Say I'm doing a negative binomial regression and I'm trying to fit my model via gradient descent.

enter image description here

Given that the Poisson and Negative Binomial have the same inverse link, how might I account for the dispersion?

P.s I need to implement this via GD as I'm working with encrypted ML; I can't do inverses or transposes easily within my problem setup

  • 1
    $\begingroup$ Stata docs have a likelihood function stata.com/manuals13/rnbreg.pdf (pg 11) -- although not 100% sure if the NB2 variant of the dispersion term is the same as your screenshot. Note for max-lik people typically fix the dispersion term (or do a grid search). I've just feed it in as a parameter for back-propagation though in the past and have had fine results. $\endgroup$
    – Andy W
    Commented Nov 12, 2021 at 22:14
  • $\begingroup$ That's super cool! Mind converting this into a full answer? I'm more than happy to accept it $\endgroup$
    – IanQ
    Commented Nov 12, 2021 at 22:50

1 Answer 1


I like looking at the Stata docs when I am implementing these models loss functions in other guises. So here on pg 11 Stata has a likelihood function for their version of negative binomial regression.

ll for nbreg

Where $\alpha$ is the dispersion estimate and $u_j$ is the mean estimate (same as for Poisson regression). This is a variant called the NB2 distribution. I have an example on my blog of using this as a loss function in a pytorch deep learning model. So here is the code for torch tensors, but should be easily translatable to other coding languages:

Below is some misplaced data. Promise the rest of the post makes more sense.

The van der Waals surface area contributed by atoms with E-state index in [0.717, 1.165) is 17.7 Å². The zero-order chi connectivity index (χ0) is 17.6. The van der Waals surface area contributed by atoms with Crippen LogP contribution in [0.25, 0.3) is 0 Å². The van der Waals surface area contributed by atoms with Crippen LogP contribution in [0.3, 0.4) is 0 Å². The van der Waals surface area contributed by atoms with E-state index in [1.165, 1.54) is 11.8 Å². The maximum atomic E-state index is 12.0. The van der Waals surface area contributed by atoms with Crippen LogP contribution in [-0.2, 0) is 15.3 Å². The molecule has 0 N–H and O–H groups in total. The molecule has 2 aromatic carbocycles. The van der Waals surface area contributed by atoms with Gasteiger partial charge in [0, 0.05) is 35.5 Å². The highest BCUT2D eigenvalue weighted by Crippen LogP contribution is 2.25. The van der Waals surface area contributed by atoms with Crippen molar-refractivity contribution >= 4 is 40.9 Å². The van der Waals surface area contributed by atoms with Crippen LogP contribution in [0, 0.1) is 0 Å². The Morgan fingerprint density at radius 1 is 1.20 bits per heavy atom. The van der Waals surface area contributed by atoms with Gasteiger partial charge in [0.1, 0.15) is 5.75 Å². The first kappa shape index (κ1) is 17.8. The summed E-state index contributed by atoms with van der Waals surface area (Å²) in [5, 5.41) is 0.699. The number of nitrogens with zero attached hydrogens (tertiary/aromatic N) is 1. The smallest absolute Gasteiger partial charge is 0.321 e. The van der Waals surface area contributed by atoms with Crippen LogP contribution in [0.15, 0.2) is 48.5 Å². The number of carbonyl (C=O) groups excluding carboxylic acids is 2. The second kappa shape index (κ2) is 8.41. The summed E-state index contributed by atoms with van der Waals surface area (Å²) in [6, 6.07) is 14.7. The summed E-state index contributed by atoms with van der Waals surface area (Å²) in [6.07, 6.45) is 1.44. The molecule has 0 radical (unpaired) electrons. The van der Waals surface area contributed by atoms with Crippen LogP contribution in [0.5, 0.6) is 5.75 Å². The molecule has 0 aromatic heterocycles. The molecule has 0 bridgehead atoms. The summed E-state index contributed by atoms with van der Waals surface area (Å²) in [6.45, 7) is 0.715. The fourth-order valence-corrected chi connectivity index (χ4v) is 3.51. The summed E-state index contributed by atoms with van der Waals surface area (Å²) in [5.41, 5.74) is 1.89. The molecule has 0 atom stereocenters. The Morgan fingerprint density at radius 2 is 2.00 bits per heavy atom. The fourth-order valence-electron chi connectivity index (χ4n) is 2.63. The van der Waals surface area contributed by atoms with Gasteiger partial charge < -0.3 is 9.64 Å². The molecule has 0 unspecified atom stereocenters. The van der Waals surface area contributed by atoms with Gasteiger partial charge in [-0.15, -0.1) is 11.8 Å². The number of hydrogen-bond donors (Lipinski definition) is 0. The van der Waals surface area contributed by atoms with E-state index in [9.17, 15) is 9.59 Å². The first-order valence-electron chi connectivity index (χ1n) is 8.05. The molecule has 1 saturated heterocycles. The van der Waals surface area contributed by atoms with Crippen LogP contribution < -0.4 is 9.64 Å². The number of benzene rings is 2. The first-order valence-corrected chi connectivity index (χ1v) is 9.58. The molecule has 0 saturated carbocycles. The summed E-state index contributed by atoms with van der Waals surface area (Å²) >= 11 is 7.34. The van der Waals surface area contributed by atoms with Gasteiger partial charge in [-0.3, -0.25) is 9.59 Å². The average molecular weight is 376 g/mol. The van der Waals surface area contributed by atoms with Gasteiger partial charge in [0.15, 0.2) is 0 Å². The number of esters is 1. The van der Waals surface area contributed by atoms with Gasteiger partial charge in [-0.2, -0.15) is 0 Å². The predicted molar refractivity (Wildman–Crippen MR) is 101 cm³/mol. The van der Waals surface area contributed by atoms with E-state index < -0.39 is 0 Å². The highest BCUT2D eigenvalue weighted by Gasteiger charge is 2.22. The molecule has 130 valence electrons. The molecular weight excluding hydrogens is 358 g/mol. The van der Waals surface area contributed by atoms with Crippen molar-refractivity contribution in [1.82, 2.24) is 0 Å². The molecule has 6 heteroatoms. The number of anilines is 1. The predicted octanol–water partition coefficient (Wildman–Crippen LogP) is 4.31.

# pytorch loss function
def nb2_loss(actual, log_pred, disp):
    m = 1/disp.exp()
    mu = log_pred.exp()
    p = 1/(1 + disp.exp()*mu)
    nll = torch.lgamma(m + actual) - torch.lgamma(actual+1) - torch.lgamma(m)
    nll += m*torch.log(p) + actual*torch.log(1-p)
    return -nll.mean()

Just a few notes -- I paramaterize $\log(\alpha)$ as disp in this loss function. So this constrains the $\alpha$ parameter to always be positive. Like all models that use backpropogation, you need decent starting parameters. I think a starting parameter of somewhere between 0 and 1 works well for the problems I have dealt with.

For a second note, I have had terrible time with using pytorch's stochastic gradient descent in all my experiments with this (even with Poisson regression and fake data so I know good starting points). So at this point I always just default to the Adam optimizer (but again good starting points for all parameters are important).

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    $\begingroup$ I tried doing this but get some unfortunate (but understandable) learning dynamics. The initial regression coefficient estimates are bad, so alpha gets small (~= high noise variance), then eventually the regression coefficients get better which drives alpha higher (~= low noise variance). So your "good starting point" comment is very true. $\endgroup$
    – daknowles
    Commented May 13, 2023 at 20:07

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